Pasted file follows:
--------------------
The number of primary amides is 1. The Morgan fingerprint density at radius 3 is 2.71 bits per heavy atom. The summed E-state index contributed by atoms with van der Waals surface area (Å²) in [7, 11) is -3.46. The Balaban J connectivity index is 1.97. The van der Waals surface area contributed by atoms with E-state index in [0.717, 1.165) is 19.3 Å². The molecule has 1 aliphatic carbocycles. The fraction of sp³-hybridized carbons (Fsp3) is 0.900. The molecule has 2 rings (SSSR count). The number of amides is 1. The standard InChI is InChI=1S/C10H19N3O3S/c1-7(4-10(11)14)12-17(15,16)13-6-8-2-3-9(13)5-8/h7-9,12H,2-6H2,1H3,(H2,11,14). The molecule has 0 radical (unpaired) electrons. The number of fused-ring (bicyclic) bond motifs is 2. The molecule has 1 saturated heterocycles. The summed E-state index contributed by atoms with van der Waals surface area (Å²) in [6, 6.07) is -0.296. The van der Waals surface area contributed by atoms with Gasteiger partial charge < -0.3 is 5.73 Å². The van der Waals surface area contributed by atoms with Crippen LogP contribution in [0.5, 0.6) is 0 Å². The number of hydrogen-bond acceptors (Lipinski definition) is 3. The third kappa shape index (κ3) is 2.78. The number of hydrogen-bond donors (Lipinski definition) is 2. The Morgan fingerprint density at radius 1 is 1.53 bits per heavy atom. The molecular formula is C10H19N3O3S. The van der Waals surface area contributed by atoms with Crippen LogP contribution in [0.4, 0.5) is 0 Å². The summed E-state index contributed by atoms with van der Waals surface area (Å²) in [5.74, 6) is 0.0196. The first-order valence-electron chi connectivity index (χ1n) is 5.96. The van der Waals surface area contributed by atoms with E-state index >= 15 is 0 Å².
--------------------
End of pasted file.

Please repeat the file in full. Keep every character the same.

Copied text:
The number of primary amides is 1. The Morgan fingerprint density at radius 3 is 2.71 bits per heavy atom. The summed E-state index contributed by atoms with van der Waals surface area (Å²) in [7, 11) is -3.46. The Balaban J connectivity index is 1.97. The van der Waals surface area contributed by atoms with E-state index in [0.717, 1.165) is 19.3 Å². The molecule has 1 aliphatic carbocycles. The fraction of sp³-hybridized carbons (Fsp3) is 0.900. The molecule has 2 rings (SSSR count). The number of amides is 1. The standard InChI is InChI=1S/C10H19N3O3S/c1-7(4-10(11)14)12-17(15,16)13-6-8-2-3-9(13)5-8/h7-9,12H,2-6H2,1H3,(H2,11,14). The molecule has 0 radical (unpaired) electrons. The number of fused-ring (bicyclic) bond motifs is 2. The molecule has 1 saturated heterocycles. The summed E-state index contributed by atoms with van der Waals surface area (Å²) in [6, 6.07) is -0.296. The van der Waals surface area contributed by atoms with Gasteiger partial charge < -0.3 is 5.73 Å². The van der Waals surface area contributed by atoms with Crippen LogP contribution in [0.5, 0.6) is 0 Å². The number of hydrogen-bond acceptors (Lipinski definition) is 3. The third kappa shape index (κ3) is 2.78. The number of hydrogen-bond donors (Lipinski definition) is 2. The Morgan fingerprint density at radius 1 is 1.53 bits per heavy atom. The molecular formula is C10H19N3O3S. The van der Waals surface area contributed by atoms with Crippen LogP contribution in [0.4, 0.5) is 0 Å². The summed E-state index contributed by atoms with van der Waals surface area (Å²) in [5.74, 6) is 0.0196. The first-order valence-electron chi connectivity index (χ1n) is 5.96. The van der Waals surface area contributed by atoms with E-state index >= 15 is 0 Å².